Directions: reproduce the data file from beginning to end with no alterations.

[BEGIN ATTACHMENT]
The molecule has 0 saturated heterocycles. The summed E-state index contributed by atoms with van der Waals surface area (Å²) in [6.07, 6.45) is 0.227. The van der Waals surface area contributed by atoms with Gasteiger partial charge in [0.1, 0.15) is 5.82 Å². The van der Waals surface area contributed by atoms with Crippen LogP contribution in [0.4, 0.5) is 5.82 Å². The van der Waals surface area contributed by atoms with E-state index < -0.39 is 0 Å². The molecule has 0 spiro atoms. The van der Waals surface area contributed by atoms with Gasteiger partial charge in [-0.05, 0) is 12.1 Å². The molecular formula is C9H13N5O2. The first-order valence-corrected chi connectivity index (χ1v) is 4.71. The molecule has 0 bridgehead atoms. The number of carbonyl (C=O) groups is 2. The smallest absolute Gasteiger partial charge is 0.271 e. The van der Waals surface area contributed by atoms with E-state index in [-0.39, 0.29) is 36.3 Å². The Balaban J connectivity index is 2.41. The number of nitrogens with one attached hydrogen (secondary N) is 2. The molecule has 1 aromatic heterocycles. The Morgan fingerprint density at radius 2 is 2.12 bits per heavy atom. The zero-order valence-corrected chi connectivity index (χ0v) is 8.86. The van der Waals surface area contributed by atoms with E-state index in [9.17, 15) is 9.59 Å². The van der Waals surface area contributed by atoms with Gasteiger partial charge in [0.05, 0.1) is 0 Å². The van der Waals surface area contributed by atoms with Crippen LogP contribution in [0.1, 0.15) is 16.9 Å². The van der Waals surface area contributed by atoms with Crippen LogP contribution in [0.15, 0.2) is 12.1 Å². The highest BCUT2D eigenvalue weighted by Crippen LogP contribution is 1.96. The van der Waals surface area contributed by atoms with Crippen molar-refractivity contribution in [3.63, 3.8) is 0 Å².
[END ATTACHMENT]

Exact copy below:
The molecule has 0 saturated heterocycles. The summed E-state index contributed by atoms with van der Waals surface area (Å²) in [6.07, 6.45) is 0.227. The van der Waals surface area contributed by atoms with Gasteiger partial charge in [0.1, 0.15) is 5.82 Å². The van der Waals surface area contributed by atoms with Crippen LogP contribution in [0.4, 0.5) is 5.82 Å². The van der Waals surface area contributed by atoms with E-state index < -0.39 is 0 Å². The molecule has 0 spiro atoms. The van der Waals surface area contributed by atoms with Gasteiger partial charge in [-0.05, 0) is 12.1 Å². The molecular formula is C9H13N5O2. The first-order valence-corrected chi connectivity index (χ1v) is 4.71. The molecule has 0 bridgehead atoms. The number of carbonyl (C=O) groups is 2. The smallest absolute Gasteiger partial charge is 0.271 e. The van der Waals surface area contributed by atoms with E-state index in [-0.39, 0.29) is 36.3 Å². The Balaban J connectivity index is 2.41. The number of nitrogens with one attached hydrogen (secondary N) is 2. The molecule has 1 aromatic heterocycles. The Morgan fingerprint density at radius 2 is 2.12 bits per heavy atom. The zero-order valence-corrected chi connectivity index (χ0v) is 8.86. The van der Waals surface area contributed by atoms with E-state index in [9.17, 15) is 9.59 Å². The van der Waals surface area contributed by atoms with Gasteiger partial charge in [0.05, 0.1) is 0 Å². The van der Waals surface area contributed by atoms with Crippen LogP contribution in [0.1, 0.15) is 16.9 Å². The van der Waals surface area contributed by atoms with Crippen LogP contribution in [0.15, 0.2) is 12.1 Å². The highest BCUT2D eigenvalue weighted by Crippen LogP contribution is 1.96. The van der Waals surface area contributed by atoms with Crippen molar-refractivity contribution in [3.63, 3.8) is 0 Å².